Latter-day Saint women draw strength and inspiration from their identity: they understand themselves to be daughters of God with a purpose in life, and they strive to cultivate the attributes of divinity—such as holiness, wisdom and charity—within themselves. They honor their bodies and minds as sacred gifts, rejecting anything that demeans them. They seek to fulfill their potential and their capacity for joy through worship, study, service and earnest efforts to live a Christ-centered life. They believe that by divine design, women and men experience the most growth, joy and fulfillment together, not in isolation. Through collaborative and unique efforts, they each provide indispensable contributions at home, at church and in the community.
Mormon women embrace their heritage as female disciples of Jesus Christ. They consider it an important mission to reach out to those in need and to care for the best interests of their families, congregations and broader communities.
Together, Mormon women comprise the Relief Society, one of the oldest and largest women’s service organizations in the world. With a membership of 5.5 million women in 170 countries, the Relief Society is a tremendous vehicle for service around the globe. It was organized in 1842 to provide relief from all the ills of human life: “relief from poverty, from selfishness, sorrow, apathy, ignorance, immorality, worldliness, mediocrity, fear, personal limitation, and loneliness.”
As disciples, Latter-day Saint women are encouraged to cultivate a personal faith in and relationship with God, to study scriptures and doctrine, to teach the gospel in their homes and congregations and to participate faithfully in all the saving ordinances of the gospel. All Church members have long been encouraged to seek education in all its forms; it is a divine commandment as well as a path to service and a more meaningful life.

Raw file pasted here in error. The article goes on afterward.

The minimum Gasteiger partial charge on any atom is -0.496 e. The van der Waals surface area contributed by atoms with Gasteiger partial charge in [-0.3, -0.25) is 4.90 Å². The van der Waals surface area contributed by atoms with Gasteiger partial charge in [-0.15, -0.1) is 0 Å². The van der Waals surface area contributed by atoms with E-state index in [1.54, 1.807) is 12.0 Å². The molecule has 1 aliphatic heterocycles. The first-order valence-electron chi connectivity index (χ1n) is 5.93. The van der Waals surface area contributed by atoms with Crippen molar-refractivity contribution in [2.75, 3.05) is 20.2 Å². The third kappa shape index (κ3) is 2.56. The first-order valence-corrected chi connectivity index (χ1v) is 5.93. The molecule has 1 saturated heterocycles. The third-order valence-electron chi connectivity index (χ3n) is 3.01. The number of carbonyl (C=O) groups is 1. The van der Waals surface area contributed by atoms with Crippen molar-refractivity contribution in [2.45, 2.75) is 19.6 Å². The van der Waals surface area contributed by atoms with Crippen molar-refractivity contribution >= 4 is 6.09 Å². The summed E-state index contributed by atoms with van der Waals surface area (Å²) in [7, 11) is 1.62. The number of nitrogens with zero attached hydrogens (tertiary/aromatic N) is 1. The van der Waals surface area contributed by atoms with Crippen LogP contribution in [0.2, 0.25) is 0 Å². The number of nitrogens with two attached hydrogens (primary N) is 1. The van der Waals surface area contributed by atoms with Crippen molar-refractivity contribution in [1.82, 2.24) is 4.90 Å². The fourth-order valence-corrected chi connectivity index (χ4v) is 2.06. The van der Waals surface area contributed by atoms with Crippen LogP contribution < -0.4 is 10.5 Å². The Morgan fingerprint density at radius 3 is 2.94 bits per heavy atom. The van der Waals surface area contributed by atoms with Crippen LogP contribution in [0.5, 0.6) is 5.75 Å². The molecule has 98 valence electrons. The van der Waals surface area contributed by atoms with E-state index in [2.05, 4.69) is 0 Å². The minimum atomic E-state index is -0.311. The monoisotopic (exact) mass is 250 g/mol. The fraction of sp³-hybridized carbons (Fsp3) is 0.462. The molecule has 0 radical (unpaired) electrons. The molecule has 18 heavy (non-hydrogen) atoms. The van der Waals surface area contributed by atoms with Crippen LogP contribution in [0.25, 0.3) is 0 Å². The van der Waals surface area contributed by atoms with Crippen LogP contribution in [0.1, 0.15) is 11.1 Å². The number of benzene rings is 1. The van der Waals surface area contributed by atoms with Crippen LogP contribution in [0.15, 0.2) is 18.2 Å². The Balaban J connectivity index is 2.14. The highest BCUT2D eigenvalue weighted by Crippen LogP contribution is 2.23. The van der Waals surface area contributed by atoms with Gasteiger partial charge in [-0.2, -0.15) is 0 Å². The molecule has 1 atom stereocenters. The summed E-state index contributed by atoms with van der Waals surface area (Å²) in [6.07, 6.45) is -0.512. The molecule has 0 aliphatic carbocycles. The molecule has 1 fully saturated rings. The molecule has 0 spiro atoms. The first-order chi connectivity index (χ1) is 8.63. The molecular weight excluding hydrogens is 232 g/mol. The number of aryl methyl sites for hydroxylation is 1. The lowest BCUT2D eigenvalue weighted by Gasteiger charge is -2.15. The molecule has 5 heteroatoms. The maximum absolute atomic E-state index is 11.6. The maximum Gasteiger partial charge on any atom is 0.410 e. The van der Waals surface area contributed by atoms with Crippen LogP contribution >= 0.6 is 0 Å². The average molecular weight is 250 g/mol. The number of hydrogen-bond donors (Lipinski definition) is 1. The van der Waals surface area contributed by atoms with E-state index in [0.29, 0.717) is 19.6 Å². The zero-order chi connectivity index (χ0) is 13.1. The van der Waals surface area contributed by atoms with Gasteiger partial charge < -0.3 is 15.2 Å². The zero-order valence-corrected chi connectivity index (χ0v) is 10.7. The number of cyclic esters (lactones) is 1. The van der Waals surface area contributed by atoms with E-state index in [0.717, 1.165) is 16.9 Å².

Male and female Church members also have distinctive and collaborative opportunities for Church service. Following the pattern established by Christ in the New Testament, men in the Church serve in priesthood offices that enable them to officiate in religious “ordinances,” or ceremonies, as well as Church administration. Mormon women serve as missionaries and in teaching positions, preside over other organizations at local and institutional levels, counsel and minister to others and function in many other capacities. Women are also integral in leadership councils in Church congregations, as full participants in discussion and decision-making.
The most important realm of service for both women and men is within their own families. Mormon men and women embrace families as the heart of God’s plan for His children and as the fundamental unit of society. They regard the joint work of mothers and fathers as a preeminent priority in life and help to create and contribute to strong, Christ-centered families. Whatever the conditions of their lives, women in the Church seek to nurture and strengthen those around them. By fortifying the fabric of their individual, extended, congregational and global families, women make manifest their commitment to the teachings and example of the Savior.